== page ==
Not a divide but a continuum

by greg on May 8, 2005

Seth Godin‘s put up a thought-provoking post where he posits a new digital divide – instead of the computer-literate vs. the computerless, he sees a divide between the ‘digerati’ and the ‘left-behind’. One group uses Firefox, another uses Internet Explorer. One group has a blog, knows what RSS is, gets news from Google… one doesn’t. Seth goes on to note that the ‘digerati’ are the most-influential of all customers, and they need to be understood by any marketers that have a chance of being successful.

All of this is reasonably accurate, and it’d be all too easy to agree unreservedly with Seth. However, this second ‘divide’ is an oversimplistic abstraction I’d rather not see popularized. First off, it’s not a simple on/off divide – not like ‘having a computer’ / ‘not having a computer’ is. The knowledge and behavior that make one a part of Seth’s digerati are acquired piecemeal over time. There was a time when I had a blog but didn’t know what RSS was. Most of the people who qualify as ‘digerati’ when through a similar process. I suspect there are a great many people right now in between the two categories. One’s position on this continuum isn’t a matter of choice, either – at least not a conscious choice. No one gets up and says ‘I’m going to choose not to learn about feed aggregators.’ Claiming everyone’s digerati status is entirely up to them and not at least partially a product of their environment fosters feelings of elitism and a belief that there’s something wrong with a person who doesn’t use a RSS reader, which is quite evidently bunk.

But these are minor quibbles, compared to my main point of objection – the people who aren’t ‘digerati’ are still profoundly important, and a company that ignores them is at just as much a risk of failing. The digerati might be able to bring something the general public would find interesting to that public’s attention – as a Canadian, I was particularly struck by the role played by the blog Captain’s Quarters in our corrupt government’s sponsorship scandal. That said, I’m not convinced the digerati have the power to get the public interested in something that doesn’t particularly affect them, no matter how much is blogged. My parents might be very interested in the troubles of the Canadian government, but a hundred million trackbacks couldn’t get them to care about RSS – not until it’s made obvious how it can be used to benefit them.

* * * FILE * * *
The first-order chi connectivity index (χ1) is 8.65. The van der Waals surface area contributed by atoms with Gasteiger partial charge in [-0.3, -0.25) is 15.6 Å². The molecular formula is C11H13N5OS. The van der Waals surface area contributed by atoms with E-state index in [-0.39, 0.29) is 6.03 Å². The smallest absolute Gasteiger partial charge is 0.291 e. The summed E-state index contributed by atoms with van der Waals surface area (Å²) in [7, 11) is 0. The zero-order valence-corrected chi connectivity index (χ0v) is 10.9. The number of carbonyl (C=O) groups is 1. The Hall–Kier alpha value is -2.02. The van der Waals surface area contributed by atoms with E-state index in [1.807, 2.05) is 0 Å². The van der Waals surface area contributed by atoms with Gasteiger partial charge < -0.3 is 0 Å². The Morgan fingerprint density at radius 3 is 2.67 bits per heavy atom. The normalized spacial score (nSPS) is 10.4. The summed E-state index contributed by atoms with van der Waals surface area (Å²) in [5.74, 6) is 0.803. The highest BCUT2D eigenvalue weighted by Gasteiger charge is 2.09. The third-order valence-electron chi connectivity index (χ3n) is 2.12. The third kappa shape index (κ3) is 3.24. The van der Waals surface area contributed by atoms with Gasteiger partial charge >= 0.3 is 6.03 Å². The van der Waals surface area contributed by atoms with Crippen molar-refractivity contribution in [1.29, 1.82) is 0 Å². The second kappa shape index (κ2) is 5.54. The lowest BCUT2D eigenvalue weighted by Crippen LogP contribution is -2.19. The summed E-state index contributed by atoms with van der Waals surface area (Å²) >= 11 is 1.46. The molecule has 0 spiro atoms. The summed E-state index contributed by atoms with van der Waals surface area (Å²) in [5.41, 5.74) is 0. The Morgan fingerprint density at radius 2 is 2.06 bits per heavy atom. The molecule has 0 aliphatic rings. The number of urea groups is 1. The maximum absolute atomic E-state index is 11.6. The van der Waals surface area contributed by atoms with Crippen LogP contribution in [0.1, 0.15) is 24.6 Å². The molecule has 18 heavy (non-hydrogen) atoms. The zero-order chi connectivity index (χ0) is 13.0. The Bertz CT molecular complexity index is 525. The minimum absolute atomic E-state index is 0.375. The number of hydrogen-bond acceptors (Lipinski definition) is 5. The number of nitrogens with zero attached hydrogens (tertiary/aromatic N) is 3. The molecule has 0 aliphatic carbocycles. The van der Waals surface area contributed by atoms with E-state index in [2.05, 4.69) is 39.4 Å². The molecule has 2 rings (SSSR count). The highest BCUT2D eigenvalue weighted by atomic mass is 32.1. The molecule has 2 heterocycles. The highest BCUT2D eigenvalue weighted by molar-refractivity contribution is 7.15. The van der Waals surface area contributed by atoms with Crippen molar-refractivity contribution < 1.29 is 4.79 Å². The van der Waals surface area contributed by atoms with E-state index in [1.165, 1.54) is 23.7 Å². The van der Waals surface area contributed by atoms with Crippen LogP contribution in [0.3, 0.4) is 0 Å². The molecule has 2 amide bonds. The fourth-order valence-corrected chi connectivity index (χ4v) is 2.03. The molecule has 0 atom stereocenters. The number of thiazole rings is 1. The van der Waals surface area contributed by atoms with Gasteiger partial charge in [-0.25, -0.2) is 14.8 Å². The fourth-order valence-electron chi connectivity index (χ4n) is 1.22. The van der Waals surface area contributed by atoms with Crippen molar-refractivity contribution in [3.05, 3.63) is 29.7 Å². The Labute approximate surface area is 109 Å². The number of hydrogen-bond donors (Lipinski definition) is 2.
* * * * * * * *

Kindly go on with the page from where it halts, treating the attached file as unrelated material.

I know when I think of a new product or service, I do think of the web-savvy and how to get them involved – but I know I also have to think of the people who are just starting their journey from beginner to expert. If a product is of interest only to the digerati, it will ultimately fail – they might have a disproportionate sense of the influence, but all those folks ‘left behind’ drive a disproportionate share of the revenue. I can see this for myself every weekday – the website I work for has never been a hot topic in the blogosphere, but the money keeps coming in, day after day after day…

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